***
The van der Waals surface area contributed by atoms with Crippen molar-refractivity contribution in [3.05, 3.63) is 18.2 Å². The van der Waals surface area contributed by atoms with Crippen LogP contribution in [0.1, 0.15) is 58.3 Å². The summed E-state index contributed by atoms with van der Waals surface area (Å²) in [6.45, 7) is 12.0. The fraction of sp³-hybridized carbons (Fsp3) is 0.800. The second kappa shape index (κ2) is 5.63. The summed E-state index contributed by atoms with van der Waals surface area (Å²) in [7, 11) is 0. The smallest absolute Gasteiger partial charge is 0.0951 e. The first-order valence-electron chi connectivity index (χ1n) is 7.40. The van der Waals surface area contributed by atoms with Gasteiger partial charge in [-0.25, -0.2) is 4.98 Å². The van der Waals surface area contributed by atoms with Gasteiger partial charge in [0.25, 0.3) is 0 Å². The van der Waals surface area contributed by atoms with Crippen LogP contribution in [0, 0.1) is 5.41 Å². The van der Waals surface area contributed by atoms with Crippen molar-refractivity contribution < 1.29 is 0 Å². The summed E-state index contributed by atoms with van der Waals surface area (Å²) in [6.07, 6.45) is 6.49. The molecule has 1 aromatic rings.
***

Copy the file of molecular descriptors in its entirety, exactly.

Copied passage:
The van der Waals surface area contributed by atoms with Crippen molar-refractivity contribution in [3.05, 3.63) is 18.2 Å². The van der Waals surface area contributed by atoms with Crippen LogP contribution in [0.1, 0.15) is 58.3 Å². The summed E-state index contributed by atoms with van der Waals surface area (Å²) in [6.45, 7) is 12.0. The fraction of sp³-hybridized carbons (Fsp3) is 0.800. The second kappa shape index (κ2) is 5.63. The summed E-state index contributed by atoms with van der Waals surface area (Å²) in [7, 11) is 0. The smallest absolute Gasteiger partial charge is 0.0951 e. The first-order valence-electron chi connectivity index (χ1n) is 7.40. The van der Waals surface area contributed by atoms with Gasteiger partial charge in [-0.25, -0.2) is 4.98 Å². The van der Waals surface area contributed by atoms with Gasteiger partial charge in [0.25, 0.3) is 0 Å². The van der Waals surface area contributed by atoms with Crippen LogP contribution in [0, 0.1) is 5.41 Å². The van der Waals surface area contributed by atoms with Crippen molar-refractivity contribution < 1.29 is 0 Å². The summed E-state index contributed by atoms with van der Waals surface area (Å²) in [6.07, 6.45) is 6.49. The molecule has 1 aromatic rings.